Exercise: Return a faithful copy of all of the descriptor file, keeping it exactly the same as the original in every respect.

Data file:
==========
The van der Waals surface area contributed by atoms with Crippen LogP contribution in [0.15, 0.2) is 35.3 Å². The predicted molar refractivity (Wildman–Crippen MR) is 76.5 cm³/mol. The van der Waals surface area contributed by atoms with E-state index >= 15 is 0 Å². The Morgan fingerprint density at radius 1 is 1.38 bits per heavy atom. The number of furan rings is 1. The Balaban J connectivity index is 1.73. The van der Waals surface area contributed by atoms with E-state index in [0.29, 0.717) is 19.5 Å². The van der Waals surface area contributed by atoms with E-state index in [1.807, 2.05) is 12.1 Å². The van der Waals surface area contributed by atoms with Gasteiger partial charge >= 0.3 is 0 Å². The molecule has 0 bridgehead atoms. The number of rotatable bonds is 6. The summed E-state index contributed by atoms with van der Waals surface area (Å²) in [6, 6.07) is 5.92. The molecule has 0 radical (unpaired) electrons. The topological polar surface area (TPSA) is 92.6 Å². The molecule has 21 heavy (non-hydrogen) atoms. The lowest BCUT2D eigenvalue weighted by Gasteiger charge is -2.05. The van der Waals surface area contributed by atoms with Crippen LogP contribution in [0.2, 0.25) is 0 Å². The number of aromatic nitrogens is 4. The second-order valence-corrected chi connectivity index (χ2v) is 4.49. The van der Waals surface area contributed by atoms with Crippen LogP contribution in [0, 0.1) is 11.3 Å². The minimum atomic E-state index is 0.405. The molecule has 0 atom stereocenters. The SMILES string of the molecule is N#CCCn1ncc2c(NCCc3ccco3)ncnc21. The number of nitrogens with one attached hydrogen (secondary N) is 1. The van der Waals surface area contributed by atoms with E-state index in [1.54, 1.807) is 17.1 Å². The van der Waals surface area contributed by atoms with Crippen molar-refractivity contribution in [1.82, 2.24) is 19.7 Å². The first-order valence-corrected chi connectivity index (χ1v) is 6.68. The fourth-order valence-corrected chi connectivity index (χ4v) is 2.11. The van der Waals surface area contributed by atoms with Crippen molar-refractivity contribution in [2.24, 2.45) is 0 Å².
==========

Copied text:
The van der Waals surface area contributed by atoms with Crippen LogP contribution in [0.15, 0.2) is 35.3 Å². The predicted molar refractivity (Wildman–Crippen MR) is 76.5 cm³/mol. The van der Waals surface area contributed by atoms with E-state index >= 15 is 0 Å². The Morgan fingerprint density at radius 1 is 1.38 bits per heavy atom. The number of furan rings is 1. The Balaban J connectivity index is 1.73. The van der Waals surface area contributed by atoms with E-state index in [0.29, 0.717) is 19.5 Å². The van der Waals surface area contributed by atoms with E-state index in [1.807, 2.05) is 12.1 Å². The van der Waals surface area contributed by atoms with Gasteiger partial charge >= 0.3 is 0 Å². The molecule has 0 bridgehead atoms. The number of rotatable bonds is 6. The summed E-state index contributed by atoms with van der Waals surface area (Å²) in [6, 6.07) is 5.92. The molecule has 0 radical (unpaired) electrons. The topological polar surface area (TPSA) is 92.6 Å². The molecule has 21 heavy (non-hydrogen) atoms. The lowest BCUT2D eigenvalue weighted by Gasteiger charge is -2.05. The van der Waals surface area contributed by atoms with Crippen LogP contribution in [0.2, 0.25) is 0 Å². The number of aromatic nitrogens is 4. The second-order valence-corrected chi connectivity index (χ2v) is 4.49. The van der Waals surface area contributed by atoms with Crippen LogP contribution in [0, 0.1) is 11.3 Å². The minimum atomic E-state index is 0.405. The molecule has 0 atom stereocenters. The SMILES string of the molecule is N#CCCn1ncc2c(NCCc3ccco3)ncnc21. The number of nitrogens with one attached hydrogen (secondary N) is 1. The van der Waals surface area contributed by atoms with E-state index in [1.54, 1.807) is 17.1 Å². The van der Waals surface area contributed by atoms with Crippen molar-refractivity contribution in [1.82, 2.24) is 19.7 Å². The first-order valence-corrected chi connectivity index (χ1v) is 6.68. The fourth-order valence-corrected chi connectivity index (χ4v) is 2.11. The van der Waals surface area contributed by atoms with Crippen molar-refractivity contribution in [2.24, 2.45) is 0 Å².